Okay, a similar question to my first one: What is the difference between a good orchestra and a great orchestra?

A great orchestra is the one that is able to have a vision, to imagine sound, to be able to be surprised by the quality of the other components of the orchestra, and to react. The radar of the airport is always on while you’re playing, detecting: Oh, that is beautiful, so I react according to that. It’s not I do my job, you do your job, you do your job. It’s trying to find something that involves everybody. The greatest orchestra is the one where everybody is incredibly talented—but the talent is in the service of the talent of the others. And all together, that talent serves the music you are performing.

It happens in some performances—very rarely—that you feel everybody breathing the same moment, the heartbeat for one second is boom, all together, 100 people. You have this feeling: Everybody is just there. Yeah, that is a miracle.

When did you last feel that?

In my life, I remember probably three or four of these moments. Once was when I was doing La Traviata in Japan, during “Addio, del passato,” the last aria by Violetta. At a certain point, I didn’t realize, but I stopped conducting. Everything was perfect. And then I realized, Oh, I’m not con­ducting! But everything was sublime. I don’t think it lasted more than one second and a half, two seconds. But that impression that everybody was just on top of that, losing themselves in a long state of ecstasy—in one second of ecstasy—that was . . . yeah.

Where do you think the NSO is right now on that line from good to great?

Oh, we are in a fantastic direction. It’s always been great, this orchestra, but now there is an element of consistency and a strong wish to deliver in any concert. Sometimes it’s not perfect, but the greatest orchestra is not the most perfect one. It’s the one that is really trying to convey something bigger.

Why launch a label right now? Why is releasing recorded music the next step?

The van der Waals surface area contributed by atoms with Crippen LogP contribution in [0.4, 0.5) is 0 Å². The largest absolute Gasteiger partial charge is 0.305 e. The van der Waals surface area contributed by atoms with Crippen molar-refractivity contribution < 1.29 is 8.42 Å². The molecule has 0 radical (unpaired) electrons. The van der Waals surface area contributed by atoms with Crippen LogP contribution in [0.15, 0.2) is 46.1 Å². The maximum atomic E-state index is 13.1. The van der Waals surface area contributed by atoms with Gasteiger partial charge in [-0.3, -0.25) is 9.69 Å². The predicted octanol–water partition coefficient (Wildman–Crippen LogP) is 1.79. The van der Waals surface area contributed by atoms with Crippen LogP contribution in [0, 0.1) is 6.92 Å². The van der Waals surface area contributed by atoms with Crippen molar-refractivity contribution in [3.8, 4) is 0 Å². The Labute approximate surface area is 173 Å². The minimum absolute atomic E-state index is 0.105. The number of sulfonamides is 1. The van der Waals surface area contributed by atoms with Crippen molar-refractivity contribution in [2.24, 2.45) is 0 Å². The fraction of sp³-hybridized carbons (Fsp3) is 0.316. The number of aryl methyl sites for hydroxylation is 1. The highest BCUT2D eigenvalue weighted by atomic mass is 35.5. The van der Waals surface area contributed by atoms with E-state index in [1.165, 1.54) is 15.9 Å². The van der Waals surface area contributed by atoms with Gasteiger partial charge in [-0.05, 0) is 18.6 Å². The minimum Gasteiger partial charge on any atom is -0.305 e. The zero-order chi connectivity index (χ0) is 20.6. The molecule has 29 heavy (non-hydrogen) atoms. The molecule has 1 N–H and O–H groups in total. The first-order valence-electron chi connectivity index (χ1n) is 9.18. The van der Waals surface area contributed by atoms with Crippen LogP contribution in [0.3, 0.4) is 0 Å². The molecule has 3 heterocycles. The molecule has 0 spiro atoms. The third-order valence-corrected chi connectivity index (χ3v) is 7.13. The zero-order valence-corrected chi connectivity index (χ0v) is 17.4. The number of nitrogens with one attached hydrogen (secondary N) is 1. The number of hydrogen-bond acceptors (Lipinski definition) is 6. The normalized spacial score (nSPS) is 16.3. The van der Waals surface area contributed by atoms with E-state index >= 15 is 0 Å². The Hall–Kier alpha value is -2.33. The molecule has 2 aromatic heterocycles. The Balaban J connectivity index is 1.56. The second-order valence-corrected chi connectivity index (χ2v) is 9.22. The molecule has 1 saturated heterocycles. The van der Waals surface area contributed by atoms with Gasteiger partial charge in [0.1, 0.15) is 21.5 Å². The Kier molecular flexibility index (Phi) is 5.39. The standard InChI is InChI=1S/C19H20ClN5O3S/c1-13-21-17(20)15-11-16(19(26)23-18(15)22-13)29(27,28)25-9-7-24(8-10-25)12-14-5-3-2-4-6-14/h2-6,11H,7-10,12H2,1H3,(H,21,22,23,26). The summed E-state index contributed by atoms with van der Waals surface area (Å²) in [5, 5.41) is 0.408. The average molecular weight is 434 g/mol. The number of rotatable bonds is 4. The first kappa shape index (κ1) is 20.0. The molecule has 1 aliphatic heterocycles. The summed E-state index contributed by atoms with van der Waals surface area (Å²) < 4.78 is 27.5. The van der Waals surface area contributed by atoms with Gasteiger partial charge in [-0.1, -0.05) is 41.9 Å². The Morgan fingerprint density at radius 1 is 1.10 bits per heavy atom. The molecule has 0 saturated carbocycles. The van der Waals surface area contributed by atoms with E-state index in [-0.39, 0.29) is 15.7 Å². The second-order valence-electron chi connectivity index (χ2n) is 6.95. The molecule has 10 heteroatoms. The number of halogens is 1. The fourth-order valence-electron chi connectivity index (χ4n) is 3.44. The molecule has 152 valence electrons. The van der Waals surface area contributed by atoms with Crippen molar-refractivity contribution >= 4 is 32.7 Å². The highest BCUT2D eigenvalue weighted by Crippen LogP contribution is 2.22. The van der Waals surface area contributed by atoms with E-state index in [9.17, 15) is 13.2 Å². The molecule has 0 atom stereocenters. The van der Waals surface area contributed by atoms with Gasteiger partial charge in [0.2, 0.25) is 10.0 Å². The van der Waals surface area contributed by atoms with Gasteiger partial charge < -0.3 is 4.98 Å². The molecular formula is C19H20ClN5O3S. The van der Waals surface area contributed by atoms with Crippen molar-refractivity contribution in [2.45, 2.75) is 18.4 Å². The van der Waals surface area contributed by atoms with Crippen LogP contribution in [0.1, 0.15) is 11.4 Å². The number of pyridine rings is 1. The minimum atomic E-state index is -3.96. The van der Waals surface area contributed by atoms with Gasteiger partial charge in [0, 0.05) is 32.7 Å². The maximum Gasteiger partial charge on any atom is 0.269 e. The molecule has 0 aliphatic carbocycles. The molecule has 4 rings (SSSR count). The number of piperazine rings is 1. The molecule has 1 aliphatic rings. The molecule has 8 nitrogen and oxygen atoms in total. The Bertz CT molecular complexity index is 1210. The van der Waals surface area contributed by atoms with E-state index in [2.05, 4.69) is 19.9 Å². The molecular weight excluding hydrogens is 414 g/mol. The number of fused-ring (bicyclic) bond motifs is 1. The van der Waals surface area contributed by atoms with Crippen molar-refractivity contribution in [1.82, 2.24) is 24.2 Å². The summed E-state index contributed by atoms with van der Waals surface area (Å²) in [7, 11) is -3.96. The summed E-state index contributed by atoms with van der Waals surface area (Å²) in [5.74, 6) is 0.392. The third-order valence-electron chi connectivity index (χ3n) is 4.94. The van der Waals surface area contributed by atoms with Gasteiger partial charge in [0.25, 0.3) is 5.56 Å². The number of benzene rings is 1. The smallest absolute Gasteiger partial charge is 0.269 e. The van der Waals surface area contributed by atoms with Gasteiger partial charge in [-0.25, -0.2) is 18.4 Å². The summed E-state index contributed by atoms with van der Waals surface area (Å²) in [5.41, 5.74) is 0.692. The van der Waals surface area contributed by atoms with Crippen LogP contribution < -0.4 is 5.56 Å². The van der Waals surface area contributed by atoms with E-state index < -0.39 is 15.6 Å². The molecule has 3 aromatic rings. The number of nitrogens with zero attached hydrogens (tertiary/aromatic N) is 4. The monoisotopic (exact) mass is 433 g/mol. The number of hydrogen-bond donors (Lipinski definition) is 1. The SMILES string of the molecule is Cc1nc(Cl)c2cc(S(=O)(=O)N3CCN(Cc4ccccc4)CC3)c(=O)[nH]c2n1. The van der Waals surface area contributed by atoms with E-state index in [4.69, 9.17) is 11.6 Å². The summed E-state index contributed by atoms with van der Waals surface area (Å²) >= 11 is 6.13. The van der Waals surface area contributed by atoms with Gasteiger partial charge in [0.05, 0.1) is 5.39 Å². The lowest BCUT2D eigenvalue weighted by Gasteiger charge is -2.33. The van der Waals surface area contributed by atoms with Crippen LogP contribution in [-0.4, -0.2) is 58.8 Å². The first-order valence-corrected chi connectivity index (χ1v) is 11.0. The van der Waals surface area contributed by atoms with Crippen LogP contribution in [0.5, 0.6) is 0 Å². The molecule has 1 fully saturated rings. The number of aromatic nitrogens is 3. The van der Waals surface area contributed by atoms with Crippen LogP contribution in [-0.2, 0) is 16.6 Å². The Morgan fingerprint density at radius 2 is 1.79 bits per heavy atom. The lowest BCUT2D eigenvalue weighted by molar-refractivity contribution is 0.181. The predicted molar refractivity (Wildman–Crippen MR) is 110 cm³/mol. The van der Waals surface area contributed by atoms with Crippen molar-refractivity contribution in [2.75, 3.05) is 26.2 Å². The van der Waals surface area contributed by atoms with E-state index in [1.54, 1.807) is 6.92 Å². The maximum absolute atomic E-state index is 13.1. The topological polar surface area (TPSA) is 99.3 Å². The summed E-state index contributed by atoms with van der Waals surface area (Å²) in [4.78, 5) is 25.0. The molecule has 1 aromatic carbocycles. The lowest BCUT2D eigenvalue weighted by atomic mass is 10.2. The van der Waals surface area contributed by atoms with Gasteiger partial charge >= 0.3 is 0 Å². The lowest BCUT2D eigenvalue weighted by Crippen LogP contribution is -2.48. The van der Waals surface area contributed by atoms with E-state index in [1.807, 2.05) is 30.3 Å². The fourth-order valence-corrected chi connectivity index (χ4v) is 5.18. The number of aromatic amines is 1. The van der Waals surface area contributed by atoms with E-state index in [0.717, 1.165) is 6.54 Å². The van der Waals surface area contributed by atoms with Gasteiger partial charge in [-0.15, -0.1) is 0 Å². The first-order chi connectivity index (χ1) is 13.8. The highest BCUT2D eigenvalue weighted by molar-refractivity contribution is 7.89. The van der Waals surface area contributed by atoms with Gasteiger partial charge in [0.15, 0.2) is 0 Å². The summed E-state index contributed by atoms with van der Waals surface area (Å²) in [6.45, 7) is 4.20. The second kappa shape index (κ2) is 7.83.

Because I like to leave a legacy. Simply that. I strongly believe we are doing great music together, me and the orchestra. A recording is like a photo. It’s the legacy you leave for the next generation. Maybe in 200 years’ time, someone will say, “Let’s see what they were doing in 2020.”

What do you want those people in 200 years to hear? What do you think you’ve captured that’s worth preserving?

The enthusiasm and generosity in playing. Because if there is truth and generosity—you give yourself completely for the music—I think it comes through the recording. It’s nice if through the recording you feel that amount of enthusiasm, generosity, energy, love.

When you’re working with orchestras and soloists and singers, you must some-times have disagreements about the direction of the performance. How do you handle that?

A couple of times in 26 years. It’s very rare. With a soloist or a singer, I can find a different idea, a different approach, different interpretation. My simple question is “Why?” Give me one reason. If they give me one reason, I will help them completely. But if the answer is “Why not?” or “I’ve always done it like that,” in that case I give you 20 reasons not to do that.

Because you’ve thought it through.

Because I’ve thought about it! If you give me one reason, it’s enough, even versus my 20 reasons not to do it. It means you thought about it. But if you say, “Oh, I’ve always done it like that,” that is not an answer. Maybe you have always done it wrong!

This article appears in the April 2020 issue of Washingtonian.

Politics and Culture Editor

Rob Brunner grew up in DC and moved back in 2017 to join Washingtonian. Previously, he was an editor and writer at Fast Company and other publications. He lives with his family in Chevy Chase DC.